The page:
It’s been almost two months since we came to Orkney to deploy GPS tags on harbour seals. The tags, deployed on ten adult seals, have been transmitting information regularly about the movements and dive profiles of each of the seals, showing quite a variety of individual movements around Orkney.
These data enables us to identify the seals’ potential feeding areas, study their diving behavior and movement patterns, and inform us of where the seals haul out. The latest has been very helpful to guide our photo-identification effort around Scapa Flow.
Some seals have been doing relatively short distance trips, like one adult female who has been foraging around Widewall Bay in South Ronaldsay from the start. Others have adventured further. A male that was tagged in Widewall Bay (tag #258) has been crossing the Pentland Firth many times, spending time in Harrow, in mainland. Another male, with tag #260, has explored Scapa Flow, spending quite a lot of time around Flota, and has traveled to the west of Hoy in several foraging trips. Another female took a long trip north past Papa Westray, closely following the coast, before heading back to Widewall Bay.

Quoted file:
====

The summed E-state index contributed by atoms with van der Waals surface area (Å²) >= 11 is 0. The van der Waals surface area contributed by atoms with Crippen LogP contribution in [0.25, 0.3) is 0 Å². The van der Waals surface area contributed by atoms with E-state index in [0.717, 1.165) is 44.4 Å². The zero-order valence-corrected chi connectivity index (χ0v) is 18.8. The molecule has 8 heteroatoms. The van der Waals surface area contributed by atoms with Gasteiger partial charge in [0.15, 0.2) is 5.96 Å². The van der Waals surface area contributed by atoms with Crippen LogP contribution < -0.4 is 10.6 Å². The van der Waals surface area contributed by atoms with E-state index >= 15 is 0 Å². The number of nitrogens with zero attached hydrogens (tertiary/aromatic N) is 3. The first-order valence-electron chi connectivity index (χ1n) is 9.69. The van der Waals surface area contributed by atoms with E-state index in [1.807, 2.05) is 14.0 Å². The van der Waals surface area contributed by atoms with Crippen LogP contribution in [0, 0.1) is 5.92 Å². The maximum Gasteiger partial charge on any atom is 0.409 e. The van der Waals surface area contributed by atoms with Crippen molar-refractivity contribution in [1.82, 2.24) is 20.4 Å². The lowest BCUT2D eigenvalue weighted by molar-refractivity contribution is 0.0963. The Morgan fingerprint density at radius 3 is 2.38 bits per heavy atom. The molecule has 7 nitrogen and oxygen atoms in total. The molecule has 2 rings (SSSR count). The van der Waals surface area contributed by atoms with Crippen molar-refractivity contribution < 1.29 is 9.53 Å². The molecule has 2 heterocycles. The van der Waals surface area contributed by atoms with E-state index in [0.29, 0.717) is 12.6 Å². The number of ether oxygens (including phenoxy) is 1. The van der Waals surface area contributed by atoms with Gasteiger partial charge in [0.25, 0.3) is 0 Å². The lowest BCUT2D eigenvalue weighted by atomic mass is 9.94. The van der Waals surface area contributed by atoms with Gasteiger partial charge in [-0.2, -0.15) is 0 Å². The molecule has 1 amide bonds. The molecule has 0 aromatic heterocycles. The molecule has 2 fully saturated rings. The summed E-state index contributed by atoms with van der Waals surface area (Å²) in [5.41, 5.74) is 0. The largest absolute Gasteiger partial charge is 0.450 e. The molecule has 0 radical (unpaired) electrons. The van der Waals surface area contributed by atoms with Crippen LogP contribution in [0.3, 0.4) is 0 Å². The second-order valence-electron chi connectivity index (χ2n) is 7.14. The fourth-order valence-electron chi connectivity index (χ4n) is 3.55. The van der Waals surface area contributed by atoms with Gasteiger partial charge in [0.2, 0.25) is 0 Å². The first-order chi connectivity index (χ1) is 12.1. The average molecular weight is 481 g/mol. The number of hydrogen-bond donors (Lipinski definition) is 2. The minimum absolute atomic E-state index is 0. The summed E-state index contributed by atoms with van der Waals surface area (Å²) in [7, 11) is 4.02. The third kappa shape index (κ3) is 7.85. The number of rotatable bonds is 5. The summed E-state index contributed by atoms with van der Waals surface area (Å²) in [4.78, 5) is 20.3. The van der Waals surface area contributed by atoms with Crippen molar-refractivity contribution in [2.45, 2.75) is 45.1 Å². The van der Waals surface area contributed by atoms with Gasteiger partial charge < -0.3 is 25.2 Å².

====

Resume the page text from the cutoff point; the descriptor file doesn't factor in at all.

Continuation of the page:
Here are some examples of the seal tracks (click on each map to enlarge):
The seal that has traveled further so far is a female with tag #256, who was initially tagged in Burray on the 19th of April. She then spent a couple of days around Burray and another few days moving between Flotta, Fara, Hoy and Switha. On April 25th she headed south and followed the coast of mainland until she arrived to the Moray Firth. There, she has been doing foraging trips for over a month, while using the coast between Culbin Sands and Findhorn to haulout. On the 30th May she started heading back north, arriving in Burray on 2nd June, a month and a half after leaving Orkney.
I went out on the 2nd of June to count and take photographs at one of the haulouts, despite the horrible and wet weather. Well, check who I saw having a very well deserved rest… hopefully this female is back in Orkney in time for pupping season.
Our colleagues at the University of Aberdeen Lighthouse Field Station, based in Cromarty, have been conducting harbour seal photo-identification studies in the Moray Firth for many years. It turns out they’ve just had a very similar return story to our traveling female. Two seals that were tagged with GPS back in February 2015, with their last known locations in Orkney and on the north coast, have been recently seen back in Loch Fleet! You can check the details of their travels in their blog.
Written by Monica